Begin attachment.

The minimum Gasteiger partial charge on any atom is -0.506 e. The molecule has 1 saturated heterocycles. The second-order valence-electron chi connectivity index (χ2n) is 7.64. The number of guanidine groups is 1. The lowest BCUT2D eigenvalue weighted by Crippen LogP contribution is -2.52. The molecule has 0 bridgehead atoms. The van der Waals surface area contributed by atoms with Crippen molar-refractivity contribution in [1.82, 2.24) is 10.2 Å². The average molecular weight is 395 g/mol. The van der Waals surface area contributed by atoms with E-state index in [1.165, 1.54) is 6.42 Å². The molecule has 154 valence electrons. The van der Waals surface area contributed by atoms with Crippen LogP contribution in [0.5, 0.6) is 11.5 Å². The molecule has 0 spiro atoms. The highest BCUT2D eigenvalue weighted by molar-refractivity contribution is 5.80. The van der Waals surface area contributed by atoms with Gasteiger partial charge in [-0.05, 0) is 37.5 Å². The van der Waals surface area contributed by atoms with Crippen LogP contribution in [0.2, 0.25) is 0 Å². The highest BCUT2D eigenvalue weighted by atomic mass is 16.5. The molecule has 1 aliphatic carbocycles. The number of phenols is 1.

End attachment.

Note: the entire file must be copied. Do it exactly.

The minimum Gasteiger partial charge on any atom is -0.506 e. The molecule has 1 saturated heterocycles. The second-order valence-electron chi connectivity index (χ2n) is 7.64. The number of guanidine groups is 1. The lowest BCUT2D eigenvalue weighted by Crippen LogP contribution is -2.52. The molecule has 0 bridgehead atoms. The van der Waals surface area contributed by atoms with Crippen molar-refractivity contribution in [1.82, 2.24) is 10.2 Å². The average molecular weight is 395 g/mol. The van der Waals surface area contributed by atoms with E-state index in [1.165, 1.54) is 6.42 Å². The molecule has 154 valence electrons. The van der Waals surface area contributed by atoms with Crippen LogP contribution in [0.5, 0.6) is 11.5 Å². The molecule has 0 spiro atoms. The highest BCUT2D eigenvalue weighted by molar-refractivity contribution is 5.80. The van der Waals surface area contributed by atoms with Gasteiger partial charge in [-0.05, 0) is 37.5 Å². The van der Waals surface area contributed by atoms with Crippen LogP contribution in [0.2, 0.25) is 0 Å². The highest BCUT2D eigenvalue weighted by atomic mass is 16.5. The molecule has 1 aliphatic carbocycles. The number of phenols is 1.